HITLER HOUSE by Richard Budig

I had been sleeping, but suddenly I was awake because the approaching bombers made my window buzz. That’s how it started when the bombers came at night. I would suddenly awaken to the harmonic, high-pitched, buzzing-whine coming from one of my bedroom windows. I used to think my window was crying.

 

It was almost imperceptible at first. It was so faint that now, years later, as I think back on it, I wonder how this tiny noise could have awakened me. But it did. As always, I was tense, my mouth dry, my heart pounding. Somewhere above me, bombers bristling with machine guns, sliced through the night sky.

 

They were heading for, or departing from the U. S. Army Air Corp. flight training base and prisoner of war camp 10 miles northwest of McCook, NE, my home town. But in my mind, they made real to me the solemn, and mournful muttering of my parents who spoke quietly of “THE WAR,” of Germany, of Germans, of invasions, of ships lost at sea, of my uncle Mark, who lived aboard one of these ships and whose letters home were opened and cut apart by censors before they reached us, and of George and Ida’s boy who wouldn’t be coming home anymore.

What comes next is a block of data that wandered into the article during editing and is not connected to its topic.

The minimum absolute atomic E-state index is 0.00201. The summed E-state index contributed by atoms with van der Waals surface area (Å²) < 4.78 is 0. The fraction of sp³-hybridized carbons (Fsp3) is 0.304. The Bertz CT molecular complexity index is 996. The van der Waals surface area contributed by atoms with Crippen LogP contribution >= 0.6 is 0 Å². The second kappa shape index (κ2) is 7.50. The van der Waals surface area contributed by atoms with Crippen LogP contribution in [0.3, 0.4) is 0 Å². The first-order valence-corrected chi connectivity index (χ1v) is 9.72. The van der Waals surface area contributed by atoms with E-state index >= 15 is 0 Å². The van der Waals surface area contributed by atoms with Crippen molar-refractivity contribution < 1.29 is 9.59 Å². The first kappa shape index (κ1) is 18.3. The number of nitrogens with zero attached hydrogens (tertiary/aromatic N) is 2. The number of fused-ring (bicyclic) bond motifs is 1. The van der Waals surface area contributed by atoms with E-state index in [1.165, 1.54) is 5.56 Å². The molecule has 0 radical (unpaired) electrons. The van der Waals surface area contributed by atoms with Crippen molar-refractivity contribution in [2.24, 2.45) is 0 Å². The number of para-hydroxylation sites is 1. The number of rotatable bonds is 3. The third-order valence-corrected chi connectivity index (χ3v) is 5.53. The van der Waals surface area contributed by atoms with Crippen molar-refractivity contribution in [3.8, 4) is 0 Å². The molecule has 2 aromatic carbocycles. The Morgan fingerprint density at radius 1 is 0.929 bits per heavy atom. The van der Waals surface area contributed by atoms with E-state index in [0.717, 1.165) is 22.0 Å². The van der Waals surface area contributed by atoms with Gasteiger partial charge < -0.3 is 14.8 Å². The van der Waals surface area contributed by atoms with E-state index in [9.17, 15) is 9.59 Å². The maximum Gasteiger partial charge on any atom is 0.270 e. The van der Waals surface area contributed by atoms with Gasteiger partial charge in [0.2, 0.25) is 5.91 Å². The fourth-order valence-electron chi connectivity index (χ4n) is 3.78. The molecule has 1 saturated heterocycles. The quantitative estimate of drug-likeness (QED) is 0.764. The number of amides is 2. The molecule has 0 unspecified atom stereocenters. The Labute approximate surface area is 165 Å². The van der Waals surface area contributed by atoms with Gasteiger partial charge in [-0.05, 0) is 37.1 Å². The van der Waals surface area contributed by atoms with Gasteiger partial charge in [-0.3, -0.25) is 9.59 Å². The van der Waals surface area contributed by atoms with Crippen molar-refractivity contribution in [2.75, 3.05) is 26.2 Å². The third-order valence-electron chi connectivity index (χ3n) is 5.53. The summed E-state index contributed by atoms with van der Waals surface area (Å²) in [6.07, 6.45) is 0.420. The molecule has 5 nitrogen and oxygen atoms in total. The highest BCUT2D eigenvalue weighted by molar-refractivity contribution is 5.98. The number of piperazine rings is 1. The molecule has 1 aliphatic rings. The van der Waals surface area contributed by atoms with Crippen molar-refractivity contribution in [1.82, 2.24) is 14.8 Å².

Geography didn’t mean much to me when the war started. I was about five then, and I was probably six or seven when the bombers began appearing over my house.

 

Where was Germany, anyway, I wondered? With B-17 bombers this close, could Germany be far away? Assurances from my parents helped, but as far as I was concerned, Germany was just over the horizon. To add to the problem was the every day occurrence of watching truck loads of German prisoners being hauled down the street, escorted by jeeps fitted with machine guns, and guards carrying submachine guns and 30 caliber carbines.

 

“Ve geits . . . ve geits — hello, how are you!!” we yelled as the convoys rolled down the street, taking the prisoners to work for local businesses that had contracted for their labor. Some smiled and waived back. But these smiley ones, these waiving ones, my playmates and I reasoned, were the ones whose job it was to make friends with us so that the others — the ones with hard eyes, the ones who didn’t waive back — could storm our houses, kill our parents and take us captive . . . probably to Germany, wherever that was, and make us fight for them.